Triathletes take note: A new study finds that participants in these swim-bike-run athletic events face at least twice the risk of sudden death as marathoners do, the Associated Press reported. And, it's the swimming section of the race that's the riskiest.
About 1,000 triathlons are held each year, and several hundred thousand Americans try one, often without adequate preparation or check-up to see if they have any hidden physical problems, the study suggested. "It's something someone just signs up to do," often without proper training or a medical checkup to rule out heart problems, Dr. Kevin Harris, lead author and a cardiologist at the Minneapolis Heart Institute at Abbott Northwestern Hospital, told the AP. Harris presented his study over the weekend at the American College of Cardiology annual meeting in Orlando, Fla.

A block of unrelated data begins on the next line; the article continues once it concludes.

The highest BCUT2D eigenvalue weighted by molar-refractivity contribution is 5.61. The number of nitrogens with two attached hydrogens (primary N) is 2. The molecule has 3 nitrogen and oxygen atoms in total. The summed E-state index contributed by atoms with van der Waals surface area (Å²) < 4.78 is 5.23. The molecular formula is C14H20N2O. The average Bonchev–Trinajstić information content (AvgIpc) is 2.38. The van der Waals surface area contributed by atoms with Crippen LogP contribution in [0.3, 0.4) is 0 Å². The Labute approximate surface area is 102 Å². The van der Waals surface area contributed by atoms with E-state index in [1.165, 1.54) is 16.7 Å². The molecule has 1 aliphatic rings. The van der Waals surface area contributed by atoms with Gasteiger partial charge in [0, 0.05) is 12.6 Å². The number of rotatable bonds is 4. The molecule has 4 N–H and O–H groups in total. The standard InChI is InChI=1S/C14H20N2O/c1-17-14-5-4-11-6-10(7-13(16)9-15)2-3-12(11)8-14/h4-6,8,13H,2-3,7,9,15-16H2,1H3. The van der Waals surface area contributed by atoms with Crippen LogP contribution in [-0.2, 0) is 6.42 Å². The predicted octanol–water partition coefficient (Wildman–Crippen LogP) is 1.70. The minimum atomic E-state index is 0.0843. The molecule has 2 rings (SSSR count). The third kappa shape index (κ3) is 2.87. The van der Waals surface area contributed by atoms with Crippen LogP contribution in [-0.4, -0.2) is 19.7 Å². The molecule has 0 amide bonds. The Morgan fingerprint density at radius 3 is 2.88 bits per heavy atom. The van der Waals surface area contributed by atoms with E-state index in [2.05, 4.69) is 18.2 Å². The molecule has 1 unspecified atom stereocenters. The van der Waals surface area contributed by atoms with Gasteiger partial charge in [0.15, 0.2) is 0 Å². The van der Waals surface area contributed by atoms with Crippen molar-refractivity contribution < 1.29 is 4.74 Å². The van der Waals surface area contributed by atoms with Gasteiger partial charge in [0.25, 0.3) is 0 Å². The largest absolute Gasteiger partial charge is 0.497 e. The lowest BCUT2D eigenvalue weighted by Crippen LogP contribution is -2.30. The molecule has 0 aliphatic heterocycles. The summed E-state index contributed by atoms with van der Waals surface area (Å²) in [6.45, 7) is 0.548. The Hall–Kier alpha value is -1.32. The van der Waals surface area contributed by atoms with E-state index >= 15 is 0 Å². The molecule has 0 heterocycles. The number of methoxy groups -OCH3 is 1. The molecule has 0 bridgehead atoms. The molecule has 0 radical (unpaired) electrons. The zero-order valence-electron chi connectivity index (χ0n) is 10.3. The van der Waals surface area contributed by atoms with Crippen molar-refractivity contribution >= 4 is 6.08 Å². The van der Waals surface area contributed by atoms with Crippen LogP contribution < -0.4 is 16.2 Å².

While the risk for sudden death is low -- about 15 out of a million participants, according to Harris, -- it's not inconsequential because of the numbers of people who take part in triathlons. Stress and cold water for the swimming section -- often the first of the three events in the competitions -- can constrict blood vessels and make the heart work harder or aggravate pre-existing problems, Harris told the AP.
Doctors offered these tips for would-be triathletes, the AP said:
* Get a checkup to make sure you don't have any hidden heart problems.
* Start training long before the event and include open-water swims, not just laps in a pool. Acclimate to the water temperature before a race and wear a wetsuit if the water is too cold.
* Check that race officials have medical staff and defibrillators on site.